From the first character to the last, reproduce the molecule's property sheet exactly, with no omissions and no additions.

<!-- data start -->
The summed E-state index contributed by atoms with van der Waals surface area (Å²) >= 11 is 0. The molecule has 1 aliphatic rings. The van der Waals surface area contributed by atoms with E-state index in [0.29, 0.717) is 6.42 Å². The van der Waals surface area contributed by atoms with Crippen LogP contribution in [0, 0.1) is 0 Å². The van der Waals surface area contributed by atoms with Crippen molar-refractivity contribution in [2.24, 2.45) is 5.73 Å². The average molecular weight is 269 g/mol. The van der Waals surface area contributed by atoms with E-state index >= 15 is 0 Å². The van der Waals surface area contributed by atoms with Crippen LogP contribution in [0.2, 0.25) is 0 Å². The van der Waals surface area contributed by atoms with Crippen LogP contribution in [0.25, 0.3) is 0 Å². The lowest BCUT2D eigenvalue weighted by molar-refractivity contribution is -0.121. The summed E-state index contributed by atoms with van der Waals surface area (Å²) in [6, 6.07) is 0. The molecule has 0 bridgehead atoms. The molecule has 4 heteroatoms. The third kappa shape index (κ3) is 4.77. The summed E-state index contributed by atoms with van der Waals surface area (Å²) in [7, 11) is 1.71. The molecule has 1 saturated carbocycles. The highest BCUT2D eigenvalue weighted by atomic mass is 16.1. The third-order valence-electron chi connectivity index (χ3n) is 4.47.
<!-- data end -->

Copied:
The summed E-state index contributed by atoms with van der Waals surface area (Å²) >= 11 is 0. The molecule has 1 aliphatic rings. The van der Waals surface area contributed by atoms with E-state index in [0.29, 0.717) is 6.42 Å². The van der Waals surface area contributed by atoms with Crippen LogP contribution in [0, 0.1) is 0 Å². The van der Waals surface area contributed by atoms with Crippen molar-refractivity contribution in [2.24, 2.45) is 5.73 Å². The average molecular weight is 269 g/mol. The van der Waals surface area contributed by atoms with E-state index >= 15 is 0 Å². The van der Waals surface area contributed by atoms with Crippen LogP contribution in [0.2, 0.25) is 0 Å². The van der Waals surface area contributed by atoms with Crippen LogP contribution in [0.25, 0.3) is 0 Å². The lowest BCUT2D eigenvalue weighted by molar-refractivity contribution is -0.121. The summed E-state index contributed by atoms with van der Waals surface area (Å²) in [6, 6.07) is 0. The molecule has 0 bridgehead atoms. The molecule has 4 heteroatoms. The third kappa shape index (κ3) is 4.77. The summed E-state index contributed by atoms with van der Waals surface area (Å²) in [7, 11) is 1.71. The molecule has 1 saturated carbocycles. The highest BCUT2D eigenvalue weighted by atomic mass is 16.1. The third-order valence-electron chi connectivity index (χ3n) is 4.47.